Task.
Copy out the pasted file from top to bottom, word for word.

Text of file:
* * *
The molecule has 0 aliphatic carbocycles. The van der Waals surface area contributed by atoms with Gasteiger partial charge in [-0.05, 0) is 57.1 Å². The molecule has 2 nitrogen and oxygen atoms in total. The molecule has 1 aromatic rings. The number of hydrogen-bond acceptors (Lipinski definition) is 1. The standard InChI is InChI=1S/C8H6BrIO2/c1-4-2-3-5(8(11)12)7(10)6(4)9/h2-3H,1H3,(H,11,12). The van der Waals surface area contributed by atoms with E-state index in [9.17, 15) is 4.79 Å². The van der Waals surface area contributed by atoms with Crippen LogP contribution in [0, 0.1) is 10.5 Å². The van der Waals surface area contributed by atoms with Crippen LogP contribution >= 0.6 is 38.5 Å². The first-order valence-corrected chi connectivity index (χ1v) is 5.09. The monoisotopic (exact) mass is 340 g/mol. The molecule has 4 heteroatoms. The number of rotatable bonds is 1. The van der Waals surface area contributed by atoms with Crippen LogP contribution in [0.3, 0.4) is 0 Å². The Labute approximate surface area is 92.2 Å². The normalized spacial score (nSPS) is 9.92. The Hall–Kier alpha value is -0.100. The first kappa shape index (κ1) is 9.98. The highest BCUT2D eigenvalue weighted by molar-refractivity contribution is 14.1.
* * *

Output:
The molecule has 0 aliphatic carbocycles. The van der Waals surface area contributed by atoms with Gasteiger partial charge in [-0.05, 0) is 57.1 Å². The molecule has 2 nitrogen and oxygen atoms in total. The molecule has 1 aromatic rings. The number of hydrogen-bond acceptors (Lipinski definition) is 1. The standard InChI is InChI=1S/C8H6BrIO2/c1-4-2-3-5(8(11)12)7(10)6(4)9/h2-3H,1H3,(H,11,12). The van der Waals surface area contributed by atoms with E-state index in [9.17, 15) is 4.79 Å². The van der Waals surface area contributed by atoms with Crippen LogP contribution in [0, 0.1) is 10.5 Å². The van der Waals surface area contributed by atoms with Crippen LogP contribution >= 0.6 is 38.5 Å². The first-order valence-corrected chi connectivity index (χ1v) is 5.09. The monoisotopic (exact) mass is 340 g/mol. The molecule has 4 heteroatoms. The number of rotatable bonds is 1. The van der Waals surface area contributed by atoms with Crippen LogP contribution in [0.3, 0.4) is 0 Å². The Labute approximate surface area is 92.2 Å². The normalized spacial score (nSPS) is 9.92. The Hall–Kier alpha value is -0.100. The first kappa shape index (κ1) is 9.98. The highest BCUT2D eigenvalue weighted by molar-refractivity contribution is 14.1.